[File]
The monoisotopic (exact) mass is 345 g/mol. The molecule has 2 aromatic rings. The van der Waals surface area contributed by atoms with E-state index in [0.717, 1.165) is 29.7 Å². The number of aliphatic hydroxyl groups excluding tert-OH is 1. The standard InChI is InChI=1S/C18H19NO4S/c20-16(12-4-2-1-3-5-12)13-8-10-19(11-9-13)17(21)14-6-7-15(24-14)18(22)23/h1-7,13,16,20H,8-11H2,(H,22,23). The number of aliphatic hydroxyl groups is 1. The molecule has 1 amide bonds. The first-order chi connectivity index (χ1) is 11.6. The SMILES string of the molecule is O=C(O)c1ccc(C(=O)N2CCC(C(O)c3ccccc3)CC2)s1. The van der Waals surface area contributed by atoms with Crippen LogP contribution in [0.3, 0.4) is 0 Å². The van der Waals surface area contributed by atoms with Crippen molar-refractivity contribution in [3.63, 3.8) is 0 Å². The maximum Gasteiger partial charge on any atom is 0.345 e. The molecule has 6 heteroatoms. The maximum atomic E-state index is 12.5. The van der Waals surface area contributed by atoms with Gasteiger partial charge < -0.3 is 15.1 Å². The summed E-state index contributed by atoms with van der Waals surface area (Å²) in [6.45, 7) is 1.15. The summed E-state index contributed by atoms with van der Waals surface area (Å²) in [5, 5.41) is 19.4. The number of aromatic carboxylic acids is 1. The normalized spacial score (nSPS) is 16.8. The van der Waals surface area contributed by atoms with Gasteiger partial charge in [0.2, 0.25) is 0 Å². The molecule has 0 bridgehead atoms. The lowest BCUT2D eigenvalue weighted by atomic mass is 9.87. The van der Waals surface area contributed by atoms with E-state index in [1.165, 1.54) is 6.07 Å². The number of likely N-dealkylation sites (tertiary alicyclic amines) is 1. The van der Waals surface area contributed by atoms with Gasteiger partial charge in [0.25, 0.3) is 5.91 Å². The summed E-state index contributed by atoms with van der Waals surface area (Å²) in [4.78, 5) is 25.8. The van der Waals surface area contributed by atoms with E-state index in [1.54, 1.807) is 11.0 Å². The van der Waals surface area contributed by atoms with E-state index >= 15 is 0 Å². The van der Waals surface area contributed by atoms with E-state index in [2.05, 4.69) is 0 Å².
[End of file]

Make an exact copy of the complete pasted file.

The monoisotopic (exact) mass is 345 g/mol. The molecule has 2 aromatic rings. The van der Waals surface area contributed by atoms with E-state index in [0.717, 1.165) is 29.7 Å². The number of aliphatic hydroxyl groups excluding tert-OH is 1. The standard InChI is InChI=1S/C18H19NO4S/c20-16(12-4-2-1-3-5-12)13-8-10-19(11-9-13)17(21)14-6-7-15(24-14)18(22)23/h1-7,13,16,20H,8-11H2,(H,22,23). The number of aliphatic hydroxyl groups is 1. The molecule has 1 amide bonds. The first-order chi connectivity index (χ1) is 11.6. The SMILES string of the molecule is O=C(O)c1ccc(C(=O)N2CCC(C(O)c3ccccc3)CC2)s1. The van der Waals surface area contributed by atoms with Crippen LogP contribution in [0.3, 0.4) is 0 Å². The van der Waals surface area contributed by atoms with Crippen molar-refractivity contribution in [3.63, 3.8) is 0 Å². The maximum Gasteiger partial charge on any atom is 0.345 e. The molecule has 6 heteroatoms. The maximum atomic E-state index is 12.5. The van der Waals surface area contributed by atoms with Gasteiger partial charge < -0.3 is 15.1 Å². The summed E-state index contributed by atoms with van der Waals surface area (Å²) in [6.45, 7) is 1.15. The summed E-state index contributed by atoms with van der Waals surface area (Å²) in [5, 5.41) is 19.4. The number of aromatic carboxylic acids is 1. The normalized spacial score (nSPS) is 16.8. The van der Waals surface area contributed by atoms with Gasteiger partial charge in [0.2, 0.25) is 0 Å². The molecule has 0 bridgehead atoms. The lowest BCUT2D eigenvalue weighted by atomic mass is 9.87. The van der Waals surface area contributed by atoms with E-state index in [1.165, 1.54) is 6.07 Å². The number of likely N-dealkylation sites (tertiary alicyclic amines) is 1. The van der Waals surface area contributed by atoms with Gasteiger partial charge in [0.25, 0.3) is 5.91 Å². The summed E-state index contributed by atoms with van der Waals surface area (Å²) in [4.78, 5) is 25.8. The van der Waals surface area contributed by atoms with E-state index in [1.54, 1.807) is 11.0 Å². The van der Waals surface area contributed by atoms with E-state index >= 15 is 0 Å². The van der Waals surface area contributed by atoms with E-state index in [2.05, 4.69) is 0 Å².